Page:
rifle shells lay near. German prisoners were working on the
roads. They were mostly boys and old men.
October 29th, l0 a.m.:
Reached Lancon. The guns were already in position at Senuc,
which is 2 miles away. We expected another drive.
Drive started. Our guns fired on the Bois de Loges near
Grandpre. Here was some of the hardest fighting of the
(finished school at Link's one year ago)
We moved our battery office
to Senuc, where the guns were. A French battery was firing
as we passed along the road. One gun fired over our heads
just as we were directly in front of it, and nearly deafened
us. We were the only company on Senuc and had the pick of
the town for billets.
I took a detail out to look
over the field. We went up through Grandpre and up the hill
of Mont le Mort Homme, or Deadman's Hill. The dead were
thick. We saw lots of one company. I think it was the
The 79th Division was coming back from the front. All
morning the road was filled with men and guns. They were in
good spirits. I saw one fellow driving a trench mortar, who
wore a silk plug hat he had found somewhere. They were
plastered with mud.
We were waiting for orders. It was getting cold, with ice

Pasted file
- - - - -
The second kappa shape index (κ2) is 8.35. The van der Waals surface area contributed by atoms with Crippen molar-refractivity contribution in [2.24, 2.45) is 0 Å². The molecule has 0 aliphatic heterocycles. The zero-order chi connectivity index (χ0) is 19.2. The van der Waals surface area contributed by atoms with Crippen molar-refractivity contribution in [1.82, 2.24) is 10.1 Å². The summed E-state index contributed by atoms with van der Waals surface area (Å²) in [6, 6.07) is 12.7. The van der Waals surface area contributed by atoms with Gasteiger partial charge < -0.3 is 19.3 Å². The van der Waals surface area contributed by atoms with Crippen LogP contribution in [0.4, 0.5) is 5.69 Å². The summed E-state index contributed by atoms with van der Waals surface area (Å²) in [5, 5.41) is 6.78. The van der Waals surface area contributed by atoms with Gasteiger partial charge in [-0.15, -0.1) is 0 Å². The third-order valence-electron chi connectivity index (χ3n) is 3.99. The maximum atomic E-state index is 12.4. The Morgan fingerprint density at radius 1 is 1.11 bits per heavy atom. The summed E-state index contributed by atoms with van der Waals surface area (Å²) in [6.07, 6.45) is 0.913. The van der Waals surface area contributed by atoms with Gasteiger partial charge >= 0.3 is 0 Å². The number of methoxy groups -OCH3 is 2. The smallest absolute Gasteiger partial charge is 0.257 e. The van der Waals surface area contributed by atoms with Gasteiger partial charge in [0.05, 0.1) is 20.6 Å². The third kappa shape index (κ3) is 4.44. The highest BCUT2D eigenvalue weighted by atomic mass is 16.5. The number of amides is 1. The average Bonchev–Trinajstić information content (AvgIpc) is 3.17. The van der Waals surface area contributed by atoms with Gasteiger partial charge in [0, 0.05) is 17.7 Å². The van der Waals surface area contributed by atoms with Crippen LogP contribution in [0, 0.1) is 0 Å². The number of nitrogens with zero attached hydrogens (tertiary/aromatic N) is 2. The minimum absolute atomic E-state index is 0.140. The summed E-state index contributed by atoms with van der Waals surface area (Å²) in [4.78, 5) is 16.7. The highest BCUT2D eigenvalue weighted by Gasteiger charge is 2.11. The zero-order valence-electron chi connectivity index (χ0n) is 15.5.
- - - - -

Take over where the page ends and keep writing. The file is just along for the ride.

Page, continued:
freezing at night.
We got the word that the "guerre a fini". The war was
We got orders at 4 a.m. to move and at 8 o'clock, pulled
out. We went to Floville, then MontFaucon, St. Menehould.
Camped at the side of the road at night. The ground was
frozen and it was very cold.
We stopped in Senancourt for a few days. The mail came
while we were there. I didn't score. Bugler Charles Lamb
was transferred from our outfit at this place. He did not
want to leave us.
We stayed in Senancourt
until the 22nd, when we left at 6 a.m. We went
through Bar le Duc and got into Rouvroy at dark. We were
glad to get back! The girl at the wine shop had died of the
flu while we were away.
We had to coil up endless
red tape here. Made a complete check of our equipment and
sent in a requisition to complete our equipment "C". The
only bright spot was our old friends, vins rouge and blanc.
We left Rouvroy at 4 p.m. Stood in the rain at the station
until 8:30. Thanksgiving Day in boxcars and the only
celebration we had was when we stopped alongside of a train
of wine cars. One of them was leaking, and we gave a
Frenchman some francs to bring us a bucketful but we were
wrong in supposing it was wine, because it must have been
pure alcohol. We arrived in Brest at l p.m. and stood in